Wednesday, February 15, 2012

True Comedy Comes From Character

I don't think any of the people I work with read this stuff, which is good, because I've been talking about the same thing all week and referencing the same cartoon in every meeting, it seems.....

The point I keep making is this: that the biggest laughs always come from watching characters react, think and take action.

At least for me.

Sometimes people in animation use the word "gags" and I try not to use that word myself. It's a little generic and it implies a bunch of jokes that could happen to any character. I prefer humor that's specific to the situation and the characters. I'm not a big fan of jokes that are just strung together, and I think animation really doesn't work well for that kind of thing anyway.

So lately - I don't know why - I keep bringing up the cartoon "Bully for Bugs" as an example of what I mean.

"Bully for Bugs" is a great cartoon and, to me, it's hilarious. But it's not the action or the "gags" that I really laugh at so much. The parts that I really laugh at are the moments where the characters are thinking, processing information and formulating ideas. Nothing entertains me more than watching a character react to some event, take that information in, process it and then come up with a new idea based on the new information they have.

That might sound incredibly dry, but to me - when it's done right - that's the most entertaining thing in the world to watch. And that's really the best way to show a character and a personality on them think and react. Those are type of moments that I remember most in films and the moments that make a character truly memorable and make them feel like real, unique, flesh-and-blood characters.

I just love moments in films where you see characters react and think and their inner thoughts and workings are revealed. Animation does that much better than live action will ever be able to.

Part of the fun of setting up a really strong character in the audience's mind is that then you can also create situations that the audience sees before your character does and the audience now knows the character so well that they already know how the character will react. Then the audience has the fun comedic tension of waiting for the character to realize what they already know and the audience is already imaging how the character will react.

I look for opportunities to create moments like these in every sequence I board.

As an example of a character thinking and how entertaining that can be, here's a great scene where the Bull realizes he's swallowed a gun and it's ended up in his tail. He looks puzzled, then he looks at his horn, then to his tail, tries another test shot....and suddenly he gets what just happened. And then he looks over at Bugs, savoring this moment and anticipating getting the best of Bugs. And then you see Bugs react, as he realizes what this means for him...and on and on, with both characters constantly getting new ideas, formulating new plans and one-upping each other.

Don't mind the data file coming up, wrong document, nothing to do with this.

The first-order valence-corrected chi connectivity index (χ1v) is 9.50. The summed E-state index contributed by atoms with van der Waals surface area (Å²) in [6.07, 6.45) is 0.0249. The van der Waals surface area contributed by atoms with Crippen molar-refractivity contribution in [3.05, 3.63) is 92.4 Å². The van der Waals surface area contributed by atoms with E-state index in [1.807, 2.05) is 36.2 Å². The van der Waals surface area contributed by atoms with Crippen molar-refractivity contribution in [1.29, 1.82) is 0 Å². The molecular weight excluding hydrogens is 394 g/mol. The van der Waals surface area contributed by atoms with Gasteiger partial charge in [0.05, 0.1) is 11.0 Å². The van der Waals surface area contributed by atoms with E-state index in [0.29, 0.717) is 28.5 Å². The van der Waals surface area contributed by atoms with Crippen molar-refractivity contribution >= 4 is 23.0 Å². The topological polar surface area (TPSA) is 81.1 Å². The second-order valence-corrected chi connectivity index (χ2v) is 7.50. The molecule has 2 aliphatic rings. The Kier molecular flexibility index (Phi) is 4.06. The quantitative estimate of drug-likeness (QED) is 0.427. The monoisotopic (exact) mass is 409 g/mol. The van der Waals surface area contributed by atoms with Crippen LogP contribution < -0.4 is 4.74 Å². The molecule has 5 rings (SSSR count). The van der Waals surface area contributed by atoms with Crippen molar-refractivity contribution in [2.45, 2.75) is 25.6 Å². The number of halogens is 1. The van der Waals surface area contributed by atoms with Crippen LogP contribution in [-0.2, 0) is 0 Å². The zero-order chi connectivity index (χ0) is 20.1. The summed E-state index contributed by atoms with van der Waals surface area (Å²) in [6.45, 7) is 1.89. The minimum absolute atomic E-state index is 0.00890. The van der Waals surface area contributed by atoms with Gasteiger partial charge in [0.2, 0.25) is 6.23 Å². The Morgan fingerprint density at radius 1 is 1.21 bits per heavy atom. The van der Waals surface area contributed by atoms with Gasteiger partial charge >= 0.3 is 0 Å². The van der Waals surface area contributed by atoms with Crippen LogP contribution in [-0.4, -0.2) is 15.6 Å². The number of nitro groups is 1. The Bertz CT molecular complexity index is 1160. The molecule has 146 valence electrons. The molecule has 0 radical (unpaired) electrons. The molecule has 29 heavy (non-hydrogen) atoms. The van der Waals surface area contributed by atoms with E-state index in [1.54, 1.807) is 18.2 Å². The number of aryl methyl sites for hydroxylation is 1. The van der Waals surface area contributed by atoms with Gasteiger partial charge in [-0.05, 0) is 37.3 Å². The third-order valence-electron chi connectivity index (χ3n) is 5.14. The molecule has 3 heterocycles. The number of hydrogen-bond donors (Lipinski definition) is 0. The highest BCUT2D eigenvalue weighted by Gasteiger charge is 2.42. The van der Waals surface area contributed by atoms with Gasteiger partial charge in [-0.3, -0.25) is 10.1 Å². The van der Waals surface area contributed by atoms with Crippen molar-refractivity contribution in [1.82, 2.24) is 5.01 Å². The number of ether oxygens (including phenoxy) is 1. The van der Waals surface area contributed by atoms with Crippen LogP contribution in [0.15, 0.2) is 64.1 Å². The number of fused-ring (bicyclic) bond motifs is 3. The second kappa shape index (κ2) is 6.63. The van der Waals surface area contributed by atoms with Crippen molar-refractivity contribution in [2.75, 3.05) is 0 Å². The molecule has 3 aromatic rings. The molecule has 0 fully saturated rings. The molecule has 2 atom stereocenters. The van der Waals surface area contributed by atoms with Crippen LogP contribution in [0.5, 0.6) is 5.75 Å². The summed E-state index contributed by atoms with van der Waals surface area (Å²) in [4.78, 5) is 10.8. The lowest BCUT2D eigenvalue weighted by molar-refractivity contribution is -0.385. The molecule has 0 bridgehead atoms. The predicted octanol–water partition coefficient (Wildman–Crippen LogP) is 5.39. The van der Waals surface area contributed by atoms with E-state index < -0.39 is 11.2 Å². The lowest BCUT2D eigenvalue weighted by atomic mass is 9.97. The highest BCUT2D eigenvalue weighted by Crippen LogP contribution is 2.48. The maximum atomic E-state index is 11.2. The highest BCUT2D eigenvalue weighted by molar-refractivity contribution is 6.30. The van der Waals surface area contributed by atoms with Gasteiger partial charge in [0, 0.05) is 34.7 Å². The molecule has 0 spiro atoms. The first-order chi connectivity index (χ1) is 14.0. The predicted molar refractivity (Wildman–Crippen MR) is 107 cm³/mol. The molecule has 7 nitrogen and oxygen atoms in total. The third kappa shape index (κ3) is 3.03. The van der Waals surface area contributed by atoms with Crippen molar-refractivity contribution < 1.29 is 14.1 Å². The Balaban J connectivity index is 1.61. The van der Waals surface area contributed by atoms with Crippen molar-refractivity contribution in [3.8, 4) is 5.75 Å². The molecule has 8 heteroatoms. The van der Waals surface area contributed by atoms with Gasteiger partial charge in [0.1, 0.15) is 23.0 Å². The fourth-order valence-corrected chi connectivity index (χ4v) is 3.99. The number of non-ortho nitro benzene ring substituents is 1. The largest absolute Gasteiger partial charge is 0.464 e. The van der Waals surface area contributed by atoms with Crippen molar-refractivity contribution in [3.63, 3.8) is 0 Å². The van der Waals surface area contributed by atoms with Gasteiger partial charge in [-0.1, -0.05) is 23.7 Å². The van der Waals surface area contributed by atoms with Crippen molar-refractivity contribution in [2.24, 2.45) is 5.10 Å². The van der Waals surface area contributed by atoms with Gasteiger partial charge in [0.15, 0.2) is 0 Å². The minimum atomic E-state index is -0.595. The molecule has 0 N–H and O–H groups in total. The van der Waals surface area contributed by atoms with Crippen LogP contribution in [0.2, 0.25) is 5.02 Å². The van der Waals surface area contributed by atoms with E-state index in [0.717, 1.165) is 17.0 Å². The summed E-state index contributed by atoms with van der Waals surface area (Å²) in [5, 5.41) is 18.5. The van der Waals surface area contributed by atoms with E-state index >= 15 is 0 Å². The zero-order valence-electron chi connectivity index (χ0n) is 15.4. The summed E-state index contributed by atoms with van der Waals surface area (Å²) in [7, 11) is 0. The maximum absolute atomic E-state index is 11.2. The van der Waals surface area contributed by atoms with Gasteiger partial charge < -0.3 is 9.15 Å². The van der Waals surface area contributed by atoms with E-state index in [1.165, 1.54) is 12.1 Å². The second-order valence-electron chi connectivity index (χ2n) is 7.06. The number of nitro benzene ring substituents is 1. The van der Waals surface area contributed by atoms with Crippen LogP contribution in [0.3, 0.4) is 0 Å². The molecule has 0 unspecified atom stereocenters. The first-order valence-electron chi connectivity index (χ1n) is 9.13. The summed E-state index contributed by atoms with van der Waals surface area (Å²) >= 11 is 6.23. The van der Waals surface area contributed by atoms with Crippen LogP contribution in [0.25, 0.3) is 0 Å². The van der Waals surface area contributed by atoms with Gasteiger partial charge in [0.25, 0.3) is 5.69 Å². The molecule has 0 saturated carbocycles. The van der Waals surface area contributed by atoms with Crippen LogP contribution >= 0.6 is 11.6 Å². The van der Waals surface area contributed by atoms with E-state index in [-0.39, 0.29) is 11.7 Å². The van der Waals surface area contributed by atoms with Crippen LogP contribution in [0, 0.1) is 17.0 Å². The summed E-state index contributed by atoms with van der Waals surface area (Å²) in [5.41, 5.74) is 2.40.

The best way to create characters and situations like this is to really see it from their point of view and really do your best to inhabit them and see the world through their eyes - no matter how outlandish or crazy the situation.

After working on "Tangled" for a while there was a point when I felt like I really knew Maximus and knew how he thought and how to draw him. I knew how he'd react in every situation. He wasn't a cartoon horse to me he was a real character that I didn't see as a joke or a clown. I really understood his point of view.
When I boarded the part where Rapunzel tries to get Maximus and Flynn to shake hands and make a truce, I knew Maximus would refuse at first. To Maximus, making a deal to not pursue Flynn would go against his inner sense of justice and what's right. He's sworn to uphold the law and he doesn't take that lightly. And he may like Rapunzel, but that's not nearly enough to convince him to put aside his deeply held principles. So he refuses. In no uncertain terms.


 No way!

Rapunzel's able to talk Flynn into agreeing to shake hands and she looks over to Maximus to see if he'll play along...but still he refuses.

But then she plays the card of asking him very sweetly to do it as a favor because it's her birthday...and this is a curveball Max didn't see coming and (I figured) has no experience with. He's used to operating in a world where cops and criminals use force to get their way and everything is defined in black and white. Being asked to do something in a nice way is a shade of grey that he doesn't have any experience dealing with. Plus, he (probably) has no experience dealing with women. Or gentle manipulation. But he knows enough to realize....he's stuck.

So he'll shake hands....just this once. But he's not going to pretend to like it.

"It's also my birthday...."
"...just so you know."